Bonfire Night in The Cotswolds - Some Good Advice from CDC
21st October 2012
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Bonfires can cause problems, be a source of irritation or a health risk to other people and can also be dangerous. It is better to consider an alternative way to dispose of refuse.

Garden waste can be composted or disposed of through the Council's green waste collection scheme. Large items can be taken to your nearest "tip" or collection arranged through the bulk collection service, it may be possible to recycle items If you do have a bonfire you should take care that you do not cause a nuisance to your neighbours from smoke or smell and you should bear the following points in mind: Burning only dry materials will help to limit the smoke.

• Never burn household rubbish or rubber tyres; or use oil or petrol to light the fire.

• Never light a fire in unsuitable weather conditions - smoke will hang in the air on damp, still days and in the evenings.

• Never burn when the wind will carry the smoke over roads or other properties

• Avoid burning at weekends and on Bank Holidays when people want to enjoy their gardens.

• Never leave a fire unattended or leave it to smoulder - douse it with water if necessary. Remember - if the Council is satisfied there is a statutory nuisance, action can be taken under the Environmental Protection Act 1990. Private individuals can take their own action through the Magistrates' court if they wish.

There are no byelaws, bans or time restrictions that control the lighting of bonfires. Health risks For the majority of people, short term exposure to a bonfire is unlikely to present any serious health issues. However, for those particularly susceptible to air pollution the results are potentially more serious.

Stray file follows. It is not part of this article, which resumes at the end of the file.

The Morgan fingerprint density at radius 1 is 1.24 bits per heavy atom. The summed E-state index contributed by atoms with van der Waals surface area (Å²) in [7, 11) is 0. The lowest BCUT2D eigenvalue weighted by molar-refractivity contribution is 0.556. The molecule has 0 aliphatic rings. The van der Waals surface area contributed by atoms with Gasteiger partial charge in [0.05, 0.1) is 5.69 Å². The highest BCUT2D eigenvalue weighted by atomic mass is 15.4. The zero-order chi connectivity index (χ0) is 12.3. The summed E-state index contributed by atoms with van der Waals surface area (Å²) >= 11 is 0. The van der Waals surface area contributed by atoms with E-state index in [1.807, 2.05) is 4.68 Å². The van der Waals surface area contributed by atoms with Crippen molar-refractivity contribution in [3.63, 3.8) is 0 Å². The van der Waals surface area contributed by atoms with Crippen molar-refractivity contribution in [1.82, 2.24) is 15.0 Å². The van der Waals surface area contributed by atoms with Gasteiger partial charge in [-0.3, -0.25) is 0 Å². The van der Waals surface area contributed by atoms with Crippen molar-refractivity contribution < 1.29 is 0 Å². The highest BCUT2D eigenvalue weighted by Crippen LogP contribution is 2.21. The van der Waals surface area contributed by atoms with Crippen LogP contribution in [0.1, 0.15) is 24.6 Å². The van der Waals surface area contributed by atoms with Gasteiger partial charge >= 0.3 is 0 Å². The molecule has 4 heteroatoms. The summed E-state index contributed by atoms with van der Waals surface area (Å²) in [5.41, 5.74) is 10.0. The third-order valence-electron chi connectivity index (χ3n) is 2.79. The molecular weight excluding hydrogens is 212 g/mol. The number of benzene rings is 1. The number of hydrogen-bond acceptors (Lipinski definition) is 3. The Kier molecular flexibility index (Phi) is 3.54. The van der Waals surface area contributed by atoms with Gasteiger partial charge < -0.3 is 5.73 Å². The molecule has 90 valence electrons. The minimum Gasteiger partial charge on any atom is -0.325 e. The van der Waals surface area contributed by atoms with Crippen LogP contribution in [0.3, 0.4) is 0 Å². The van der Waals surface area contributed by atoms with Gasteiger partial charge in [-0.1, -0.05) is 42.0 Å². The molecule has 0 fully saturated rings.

Smoke from garden fires contains many chemicals and particles, the precise composition depending on what is being burned. Some of these chemicals can trigger asthmatic attacks and some are known carcinogens. Bonfires can therefore pose a health risk, particularly to people who suffer from lung problems and to the very young and old.

These people may have to take action to reduce, or to avoid breathing in such smoke. Suffering From Smoke Nuisance? In some cases an informal approach may solve the problem:

• Talk to your neighbours and let them know that their bonfires are causing a nuisance - they may be unaware of the problem if no-one else has complained.

• Suggest a solution; an appropriate time when they can have the occasional bonfire which will cause you least nuisance, or suggest a suitable alternative.

• Allow your neighbours reasonable time to make the necessary arrangements to prevent the nuisance.

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